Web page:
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Sentence Overturned in Jakarta School Sex-Abuse Case




Bantleman, right, and Indonesian teaching assistant Ferdinant Tjiong, left, raise their hands as they stand with lawyer Hotman Paris Hutapea, centre



JAKARTA – Canadian  Neil Bantleman and Indonesian Ferdinand Tjiong from an elite Jakarta international school were freed from prison Friday after a court overturned sexual-abuse convictions against them.

Neil Bantleman the school administrator and Ferdinand Tjiong a teaching assistant had been sentenced to 10 years in prison in April after being found guilty of sexually abusing three kindergarten-aged children at the Jakarta Intercultural School, formerly known as the Jakarta International School.

Canadian school administrator Neil Bantleman (R) is reunited with his wife Tracy Bantleman

Canadian school administrator Neil Bantleman (R) is reunited with his wife Tracy Bantleman

Mr. Bantleman  outside the prison after his release said “I’m so happy that the truth is out there, Thank you for everybody for doing all the things they did to get us free and expose the truth.”

Prosecutors could appeal the decision to the Supreme Court. Prosecutors didn’t respond to a request for comment.

Hotman Paris Hutapea, a lawyer for the men, said the rulings were overturned because they were “full of flaws, irrational and baseless.”

He added, “Whether the prosecutors will appeal against the verdict is another matter, but for now they must be set free.”

Freed Indonesian teaching assistant Ferdinand Tjiong, carries his daughter Crisi after exiting the prison gate

Freed Indonesian teaching assistant Ferdinand Tjiong, carries his daughter Crisi after exiting the prison gate

The Jakarta Intercultural School had supported the men against the accusations, and on Friday, its employees union welcomed the court’s decision to overturn the convictions.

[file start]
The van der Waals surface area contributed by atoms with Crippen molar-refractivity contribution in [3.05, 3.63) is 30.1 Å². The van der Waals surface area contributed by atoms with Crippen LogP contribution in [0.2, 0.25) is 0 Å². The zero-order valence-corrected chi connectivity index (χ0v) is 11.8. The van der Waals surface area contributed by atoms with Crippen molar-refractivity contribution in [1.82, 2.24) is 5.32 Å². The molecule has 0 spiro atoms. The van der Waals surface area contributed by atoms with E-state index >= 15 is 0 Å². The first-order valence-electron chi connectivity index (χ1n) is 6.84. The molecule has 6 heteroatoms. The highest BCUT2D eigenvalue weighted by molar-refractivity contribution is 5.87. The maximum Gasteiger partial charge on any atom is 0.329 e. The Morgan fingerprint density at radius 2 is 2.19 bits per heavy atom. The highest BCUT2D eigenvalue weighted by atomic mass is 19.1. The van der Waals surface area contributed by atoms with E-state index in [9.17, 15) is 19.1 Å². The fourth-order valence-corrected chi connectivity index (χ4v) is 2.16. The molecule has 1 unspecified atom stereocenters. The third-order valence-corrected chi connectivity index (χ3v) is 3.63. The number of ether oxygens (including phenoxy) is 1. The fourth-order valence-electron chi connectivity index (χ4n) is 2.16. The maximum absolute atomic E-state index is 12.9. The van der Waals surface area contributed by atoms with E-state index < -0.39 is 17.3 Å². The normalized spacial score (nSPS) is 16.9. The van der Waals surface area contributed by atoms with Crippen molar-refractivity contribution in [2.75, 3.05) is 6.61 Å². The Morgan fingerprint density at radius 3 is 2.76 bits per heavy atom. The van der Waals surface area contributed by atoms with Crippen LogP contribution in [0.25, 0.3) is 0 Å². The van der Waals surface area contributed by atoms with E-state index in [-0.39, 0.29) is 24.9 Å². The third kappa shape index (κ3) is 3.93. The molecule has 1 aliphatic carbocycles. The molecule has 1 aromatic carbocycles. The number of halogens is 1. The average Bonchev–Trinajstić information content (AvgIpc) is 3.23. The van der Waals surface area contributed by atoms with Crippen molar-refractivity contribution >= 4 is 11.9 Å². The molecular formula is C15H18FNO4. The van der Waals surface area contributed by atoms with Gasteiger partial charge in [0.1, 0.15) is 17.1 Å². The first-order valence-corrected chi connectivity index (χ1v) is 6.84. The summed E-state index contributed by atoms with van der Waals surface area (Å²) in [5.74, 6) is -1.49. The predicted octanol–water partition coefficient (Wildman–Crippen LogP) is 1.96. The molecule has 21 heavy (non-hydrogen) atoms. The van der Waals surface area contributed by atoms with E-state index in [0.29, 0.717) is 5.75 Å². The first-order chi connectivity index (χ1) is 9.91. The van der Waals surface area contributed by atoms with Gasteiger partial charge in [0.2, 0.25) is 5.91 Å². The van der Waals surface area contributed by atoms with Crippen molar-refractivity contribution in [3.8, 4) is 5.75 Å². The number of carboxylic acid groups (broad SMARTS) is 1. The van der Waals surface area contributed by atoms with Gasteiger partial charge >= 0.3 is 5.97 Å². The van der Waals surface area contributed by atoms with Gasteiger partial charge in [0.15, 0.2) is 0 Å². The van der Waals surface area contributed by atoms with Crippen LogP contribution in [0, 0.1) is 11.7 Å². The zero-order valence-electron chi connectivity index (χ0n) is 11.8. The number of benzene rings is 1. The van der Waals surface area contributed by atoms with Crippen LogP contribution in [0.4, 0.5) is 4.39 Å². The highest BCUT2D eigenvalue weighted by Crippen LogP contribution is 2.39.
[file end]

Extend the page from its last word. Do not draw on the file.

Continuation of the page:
Rully Iskandar, head of the union, said in a statement that the decision “confirms that all of the allegations directed [at the school] and the two teachers are completely false and baseless,” describing it as “the culmination of our efforts and struggle for the past 16 months to fight for justice and truth.”

During their trial, the two educators denied wrongdoing. After they were convicted, U .S. Ambassador Robert O. Blake said there were “serious questions” about the handling of the case and lack of evidence.

In a statement on Friday, Mr. Blake said, “The rule of law and an independent judiciary are vital components of any democratic system, and we appreciate the fairness and prudence shown by Jakarta’s appeals court.”

Earlier this week, an Indonesian court rejected a $125 million sexual-abuse lawsuit brought against the school by the parents of one of the children involved in the case. Mr. Bantleman previously said the case was driven by a hope for financial gain; the child’s mother denied this.

The school is regarded as one of the best in the nation and draws students from the families of foreign business executives, diplomats, wealthy Indonesians and government officials.

The verdicts in April capped a yearlong scandal at the school stemming from allegations that cleaning staffers repeatedly assaulted a kindergartner in a restroom.

The school initially reacted with apologies and promises to increase safety but came to believe that the investigation was mishandled and that the allegations were groundless. Sexual-abuse accusations against Messrs. Bantleman and Tjiong followed.

Before a different court in December, five janitors received sentences of up to eight years in prison for sexually abusing the boy, who was the sole complainant in their case. The child was also a complainant in the current case.

Four of the janitors said they were tortured into confessing. A sixth died during a break in his interrogation. Photos introduced at trial showed his face bruised and cut. Police say he committed suicide.

Patra M. Zen, legal counsel for four of the janitors, said Friday that all five are still in jail, and that appeals are still waiting to be heard at the Supreme Court. Appeals were submitted in April and usually take 5-6 months, he said.

In trial against the two educators, the chief judge limited the length of the defense case and restricted time for questioning witnesses.

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